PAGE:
Regular Show: 25 Years Later #1 Review

Writer: Christopher Hastings

Artist: Anna Johnstone

Colors: Joana LaFuente

Letterer: Mike Fiorentino

Cover: JK Phan

Subscription Cover: Cole Closser

Variant Cover: Noelle Stevenson

Publisher: BOOM! Studios/KaBOOM!


One of the saddest moments of my recent life was when I realized that Regular Show cartoon was over. The bizarre and surreal odyssey of a bluejay and a raccoon desbravating their early twenties in the middle of aliens, magical beings, conspiracies and alternate timelines was one of the most inventive shows on Cartoon Network over the past few years, and saying goodbye to it was definitely a hard time to be had.


The episode that bid us it’s final goodbye had epic proportions and gave the viewers proper closure, but also left us wanting more, by showing the park, all of its inhabitants plus their extended families twenty five years after the main event that ended the series. This is where 25 Years Later #1 begins.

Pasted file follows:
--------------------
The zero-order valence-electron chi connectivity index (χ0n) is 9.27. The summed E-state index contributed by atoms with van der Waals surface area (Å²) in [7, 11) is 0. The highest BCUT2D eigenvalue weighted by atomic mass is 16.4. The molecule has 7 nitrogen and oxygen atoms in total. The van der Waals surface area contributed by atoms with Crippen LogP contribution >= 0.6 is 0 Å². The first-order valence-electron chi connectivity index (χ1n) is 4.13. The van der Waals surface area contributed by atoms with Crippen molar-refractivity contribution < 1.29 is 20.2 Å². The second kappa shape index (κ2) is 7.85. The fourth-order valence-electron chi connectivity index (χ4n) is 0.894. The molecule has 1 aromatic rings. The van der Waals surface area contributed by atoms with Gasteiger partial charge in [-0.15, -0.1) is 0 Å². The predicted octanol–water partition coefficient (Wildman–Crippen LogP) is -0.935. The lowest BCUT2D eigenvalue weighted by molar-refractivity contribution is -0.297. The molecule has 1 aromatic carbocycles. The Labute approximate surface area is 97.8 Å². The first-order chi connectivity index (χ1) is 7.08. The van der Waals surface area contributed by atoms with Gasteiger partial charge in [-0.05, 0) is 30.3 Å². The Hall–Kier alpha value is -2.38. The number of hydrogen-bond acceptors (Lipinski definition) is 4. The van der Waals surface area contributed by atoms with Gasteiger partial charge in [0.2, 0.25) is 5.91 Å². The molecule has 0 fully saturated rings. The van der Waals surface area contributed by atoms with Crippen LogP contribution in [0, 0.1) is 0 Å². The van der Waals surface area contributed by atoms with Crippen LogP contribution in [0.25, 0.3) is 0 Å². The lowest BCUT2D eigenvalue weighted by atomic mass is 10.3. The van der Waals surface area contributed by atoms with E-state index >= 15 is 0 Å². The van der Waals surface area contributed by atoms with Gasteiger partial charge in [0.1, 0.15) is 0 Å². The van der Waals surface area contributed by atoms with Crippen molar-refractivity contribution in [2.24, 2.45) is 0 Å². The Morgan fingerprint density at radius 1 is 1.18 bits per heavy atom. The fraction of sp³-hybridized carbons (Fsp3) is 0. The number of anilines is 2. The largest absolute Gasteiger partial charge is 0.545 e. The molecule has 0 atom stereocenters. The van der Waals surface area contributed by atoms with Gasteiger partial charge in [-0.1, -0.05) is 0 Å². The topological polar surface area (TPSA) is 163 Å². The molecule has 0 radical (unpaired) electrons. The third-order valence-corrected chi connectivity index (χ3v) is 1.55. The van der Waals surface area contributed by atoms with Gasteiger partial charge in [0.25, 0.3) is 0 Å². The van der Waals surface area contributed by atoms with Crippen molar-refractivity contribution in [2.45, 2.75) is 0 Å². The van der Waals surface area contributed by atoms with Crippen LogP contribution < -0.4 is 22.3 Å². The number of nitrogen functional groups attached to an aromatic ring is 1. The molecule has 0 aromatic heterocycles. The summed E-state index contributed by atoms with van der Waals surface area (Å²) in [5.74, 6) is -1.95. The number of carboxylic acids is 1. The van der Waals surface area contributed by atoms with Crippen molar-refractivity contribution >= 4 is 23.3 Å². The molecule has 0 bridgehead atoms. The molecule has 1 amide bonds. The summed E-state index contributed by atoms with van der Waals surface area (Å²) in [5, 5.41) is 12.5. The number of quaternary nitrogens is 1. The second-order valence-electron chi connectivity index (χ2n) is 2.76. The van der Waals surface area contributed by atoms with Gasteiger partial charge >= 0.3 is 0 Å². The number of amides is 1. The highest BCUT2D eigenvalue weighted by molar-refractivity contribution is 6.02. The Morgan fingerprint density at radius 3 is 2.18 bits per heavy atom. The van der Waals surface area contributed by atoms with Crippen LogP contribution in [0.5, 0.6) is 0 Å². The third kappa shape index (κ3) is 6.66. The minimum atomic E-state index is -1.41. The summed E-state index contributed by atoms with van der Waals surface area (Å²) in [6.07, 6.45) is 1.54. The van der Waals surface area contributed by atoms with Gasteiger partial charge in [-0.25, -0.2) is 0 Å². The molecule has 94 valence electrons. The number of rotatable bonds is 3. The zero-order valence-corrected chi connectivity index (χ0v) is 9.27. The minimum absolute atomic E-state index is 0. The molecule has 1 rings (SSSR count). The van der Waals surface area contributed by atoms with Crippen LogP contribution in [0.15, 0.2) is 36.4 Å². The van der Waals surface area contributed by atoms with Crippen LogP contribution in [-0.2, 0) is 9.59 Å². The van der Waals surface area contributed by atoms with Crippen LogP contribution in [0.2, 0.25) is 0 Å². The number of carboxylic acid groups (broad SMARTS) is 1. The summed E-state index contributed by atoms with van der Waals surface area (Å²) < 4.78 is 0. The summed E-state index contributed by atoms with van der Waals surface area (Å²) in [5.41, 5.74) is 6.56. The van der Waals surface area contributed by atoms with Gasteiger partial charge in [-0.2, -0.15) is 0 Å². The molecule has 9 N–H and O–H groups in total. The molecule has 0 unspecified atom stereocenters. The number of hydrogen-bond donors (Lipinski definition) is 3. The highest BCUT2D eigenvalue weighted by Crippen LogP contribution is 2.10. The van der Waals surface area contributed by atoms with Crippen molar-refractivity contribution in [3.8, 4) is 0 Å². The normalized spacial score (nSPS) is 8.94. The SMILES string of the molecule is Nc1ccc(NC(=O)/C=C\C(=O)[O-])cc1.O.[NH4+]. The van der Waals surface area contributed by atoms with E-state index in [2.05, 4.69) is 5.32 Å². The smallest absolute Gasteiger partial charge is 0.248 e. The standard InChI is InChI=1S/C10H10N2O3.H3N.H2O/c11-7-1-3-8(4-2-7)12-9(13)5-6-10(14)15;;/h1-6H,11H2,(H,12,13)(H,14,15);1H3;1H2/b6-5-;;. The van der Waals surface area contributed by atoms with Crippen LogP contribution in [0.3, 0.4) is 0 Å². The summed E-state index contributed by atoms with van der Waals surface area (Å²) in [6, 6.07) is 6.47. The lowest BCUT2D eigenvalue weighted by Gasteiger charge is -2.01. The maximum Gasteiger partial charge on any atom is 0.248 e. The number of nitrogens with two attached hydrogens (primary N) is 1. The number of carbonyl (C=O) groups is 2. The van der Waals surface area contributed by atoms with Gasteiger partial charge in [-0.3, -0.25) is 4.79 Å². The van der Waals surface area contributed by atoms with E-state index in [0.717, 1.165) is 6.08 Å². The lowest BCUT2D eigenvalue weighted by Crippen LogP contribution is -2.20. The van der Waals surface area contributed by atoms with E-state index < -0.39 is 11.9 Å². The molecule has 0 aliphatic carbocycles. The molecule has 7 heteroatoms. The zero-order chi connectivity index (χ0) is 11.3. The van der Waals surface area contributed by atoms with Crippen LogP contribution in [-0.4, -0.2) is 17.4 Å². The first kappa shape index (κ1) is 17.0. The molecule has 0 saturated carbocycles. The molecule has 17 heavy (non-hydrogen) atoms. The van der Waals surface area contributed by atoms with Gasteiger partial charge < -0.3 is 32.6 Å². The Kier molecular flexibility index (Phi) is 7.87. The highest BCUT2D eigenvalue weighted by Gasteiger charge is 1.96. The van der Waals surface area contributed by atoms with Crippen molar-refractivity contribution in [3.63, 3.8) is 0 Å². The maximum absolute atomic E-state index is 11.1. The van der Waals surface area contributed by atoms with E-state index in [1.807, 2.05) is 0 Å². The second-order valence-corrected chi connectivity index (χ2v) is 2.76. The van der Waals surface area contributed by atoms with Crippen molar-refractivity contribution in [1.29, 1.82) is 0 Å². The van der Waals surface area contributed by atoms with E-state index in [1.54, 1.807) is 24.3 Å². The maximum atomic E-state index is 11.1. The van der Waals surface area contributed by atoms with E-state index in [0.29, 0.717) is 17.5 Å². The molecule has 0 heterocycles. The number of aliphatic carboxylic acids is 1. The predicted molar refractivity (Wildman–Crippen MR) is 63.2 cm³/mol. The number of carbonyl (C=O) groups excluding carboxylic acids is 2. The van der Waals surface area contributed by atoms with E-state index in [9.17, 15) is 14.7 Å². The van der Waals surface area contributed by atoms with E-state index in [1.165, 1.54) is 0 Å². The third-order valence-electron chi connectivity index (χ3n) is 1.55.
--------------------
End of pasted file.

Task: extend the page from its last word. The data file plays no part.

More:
In the true fashion of the show’s episodes formula, things start simple enough: an errand for ice mixes together with the main duo’s urge to relieve their youthful adventures and ends up in a bizarre journey in a hidden kingdom, where a missing wallet and a prize on their heads puts Mordecai and Rigby paired up with an unlikely friendship.

Problem is, that his so called friend grants them an accidental wish, but at a cost, and we end with the two main characters having to deal with the consequences of their carefree attitudes, leaving the premise open for the issues to come.


The art is really charming. Doesn’t look exactly like in the cartoon and this is a good thing – while things are kept just familiar enough, there’s a small twist on everything just to keep things visually interesting. Same goes for the colors: the palette isn’t as bright as the one used in the show, but makes everything pop just enough.

All of that, combined with a writing that is just as bizarre and wonderful as an episode of the series, is more than enough to leave me urging for more.

Overall: 10/10


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